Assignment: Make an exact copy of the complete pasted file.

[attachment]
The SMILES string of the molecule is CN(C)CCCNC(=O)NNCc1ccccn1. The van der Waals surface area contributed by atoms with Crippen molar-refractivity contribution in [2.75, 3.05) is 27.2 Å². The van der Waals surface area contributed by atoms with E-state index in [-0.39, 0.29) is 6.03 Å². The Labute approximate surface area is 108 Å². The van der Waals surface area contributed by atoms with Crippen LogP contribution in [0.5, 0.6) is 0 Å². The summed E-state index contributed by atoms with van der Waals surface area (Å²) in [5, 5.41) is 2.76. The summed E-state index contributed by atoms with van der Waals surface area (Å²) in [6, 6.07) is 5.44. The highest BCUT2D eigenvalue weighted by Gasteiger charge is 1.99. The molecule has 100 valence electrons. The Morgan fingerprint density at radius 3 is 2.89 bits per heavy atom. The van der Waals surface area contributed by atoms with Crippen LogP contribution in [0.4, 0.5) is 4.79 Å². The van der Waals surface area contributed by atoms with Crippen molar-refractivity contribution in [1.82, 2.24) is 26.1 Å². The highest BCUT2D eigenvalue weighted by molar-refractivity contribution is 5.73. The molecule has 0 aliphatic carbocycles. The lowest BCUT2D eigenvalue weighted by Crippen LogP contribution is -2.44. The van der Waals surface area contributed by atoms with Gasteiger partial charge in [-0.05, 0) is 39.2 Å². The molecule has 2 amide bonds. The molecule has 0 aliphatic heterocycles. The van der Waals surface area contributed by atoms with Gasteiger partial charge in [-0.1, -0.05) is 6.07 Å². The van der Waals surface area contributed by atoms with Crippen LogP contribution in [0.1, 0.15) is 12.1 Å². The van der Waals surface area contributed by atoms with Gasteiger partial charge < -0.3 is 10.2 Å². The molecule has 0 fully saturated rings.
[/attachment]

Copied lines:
The SMILES string of the molecule is CN(C)CCCNC(=O)NNCc1ccccn1. The van der Waals surface area contributed by atoms with Crippen molar-refractivity contribution in [2.75, 3.05) is 27.2 Å². The van der Waals surface area contributed by atoms with E-state index in [-0.39, 0.29) is 6.03 Å². The Labute approximate surface area is 108 Å². The van der Waals surface area contributed by atoms with Crippen LogP contribution in [0.5, 0.6) is 0 Å². The summed E-state index contributed by atoms with van der Waals surface area (Å²) in [5, 5.41) is 2.76. The summed E-state index contributed by atoms with van der Waals surface area (Å²) in [6, 6.07) is 5.44. The highest BCUT2D eigenvalue weighted by Gasteiger charge is 1.99. The molecule has 100 valence electrons. The Morgan fingerprint density at radius 3 is 2.89 bits per heavy atom. The van der Waals surface area contributed by atoms with Crippen LogP contribution in [0.4, 0.5) is 4.79 Å². The van der Waals surface area contributed by atoms with Crippen molar-refractivity contribution in [1.82, 2.24) is 26.1 Å². The highest BCUT2D eigenvalue weighted by molar-refractivity contribution is 5.73. The molecule has 0 aliphatic carbocycles. The lowest BCUT2D eigenvalue weighted by Crippen LogP contribution is -2.44. The van der Waals surface area contributed by atoms with Gasteiger partial charge in [-0.05, 0) is 39.2 Å². The molecule has 2 amide bonds. The molecule has 0 aliphatic heterocycles. The van der Waals surface area contributed by atoms with Gasteiger partial charge in [-0.1, -0.05) is 6.07 Å². The van der Waals surface area contributed by atoms with Crippen LogP contribution in [0.1, 0.15) is 12.1 Å². The van der Waals surface area contributed by atoms with Gasteiger partial charge < -0.3 is 10.2 Å². The molecule has 0 fully saturated rings.